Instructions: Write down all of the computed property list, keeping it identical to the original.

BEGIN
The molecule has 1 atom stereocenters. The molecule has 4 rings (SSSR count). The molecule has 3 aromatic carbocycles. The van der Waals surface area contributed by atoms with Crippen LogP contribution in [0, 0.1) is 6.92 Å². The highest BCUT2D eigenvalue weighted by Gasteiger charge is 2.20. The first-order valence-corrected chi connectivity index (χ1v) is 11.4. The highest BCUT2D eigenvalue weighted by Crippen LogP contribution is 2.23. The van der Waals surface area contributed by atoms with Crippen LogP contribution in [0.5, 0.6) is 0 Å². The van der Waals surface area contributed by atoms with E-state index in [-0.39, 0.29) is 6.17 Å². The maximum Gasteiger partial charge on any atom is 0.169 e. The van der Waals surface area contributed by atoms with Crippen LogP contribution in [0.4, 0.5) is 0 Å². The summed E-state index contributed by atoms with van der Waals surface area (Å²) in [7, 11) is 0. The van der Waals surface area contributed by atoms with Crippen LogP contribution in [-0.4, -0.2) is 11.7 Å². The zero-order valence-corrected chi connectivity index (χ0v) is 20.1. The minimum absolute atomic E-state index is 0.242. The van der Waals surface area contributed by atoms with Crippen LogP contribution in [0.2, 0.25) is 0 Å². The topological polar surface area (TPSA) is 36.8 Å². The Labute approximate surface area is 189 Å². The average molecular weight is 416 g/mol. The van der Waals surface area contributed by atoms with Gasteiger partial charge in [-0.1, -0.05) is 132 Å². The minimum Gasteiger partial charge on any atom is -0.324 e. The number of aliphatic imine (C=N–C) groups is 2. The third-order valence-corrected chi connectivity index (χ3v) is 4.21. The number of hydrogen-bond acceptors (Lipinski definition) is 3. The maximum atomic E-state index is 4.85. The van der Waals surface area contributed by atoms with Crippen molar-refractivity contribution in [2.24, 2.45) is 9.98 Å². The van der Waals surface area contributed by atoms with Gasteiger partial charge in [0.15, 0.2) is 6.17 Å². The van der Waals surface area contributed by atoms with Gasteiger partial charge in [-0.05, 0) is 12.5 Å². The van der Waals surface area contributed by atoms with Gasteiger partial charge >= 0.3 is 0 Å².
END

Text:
The molecule has 1 atom stereocenters. The molecule has 4 rings (SSSR count). The molecule has 3 aromatic carbocycles. The van der Waals surface area contributed by atoms with Crippen LogP contribution in [0, 0.1) is 6.92 Å². The highest BCUT2D eigenvalue weighted by Gasteiger charge is 2.20. The first-order valence-corrected chi connectivity index (χ1v) is 11.4. The highest BCUT2D eigenvalue weighted by Crippen LogP contribution is 2.23. The van der Waals surface area contributed by atoms with Crippen LogP contribution in [0.5, 0.6) is 0 Å². The van der Waals surface area contributed by atoms with E-state index in [-0.39, 0.29) is 6.17 Å². The maximum Gasteiger partial charge on any atom is 0.169 e. The van der Waals surface area contributed by atoms with Crippen LogP contribution in [0.4, 0.5) is 0 Å². The summed E-state index contributed by atoms with van der Waals surface area (Å²) in [7, 11) is 0. The van der Waals surface area contributed by atoms with Crippen LogP contribution in [-0.4, -0.2) is 11.7 Å². The zero-order valence-corrected chi connectivity index (χ0v) is 20.1. The minimum absolute atomic E-state index is 0.242. The van der Waals surface area contributed by atoms with Crippen LogP contribution in [0.2, 0.25) is 0 Å². The topological polar surface area (TPSA) is 36.8 Å². The Labute approximate surface area is 189 Å². The average molecular weight is 416 g/mol. The van der Waals surface area contributed by atoms with Gasteiger partial charge in [-0.1, -0.05) is 132 Å². The minimum Gasteiger partial charge on any atom is -0.324 e. The number of aliphatic imine (C=N–C) groups is 2. The third-order valence-corrected chi connectivity index (χ3v) is 4.21. The number of hydrogen-bond acceptors (Lipinski definition) is 3. The maximum atomic E-state index is 4.85. The van der Waals surface area contributed by atoms with Crippen molar-refractivity contribution in [2.24, 2.45) is 9.98 Å². The van der Waals surface area contributed by atoms with Gasteiger partial charge in [0.15, 0.2) is 6.17 Å². The van der Waals surface area contributed by atoms with Gasteiger partial charge in [-0.05, 0) is 12.5 Å². The van der Waals surface area contributed by atoms with Gasteiger partial charge >= 0.3 is 0 Å².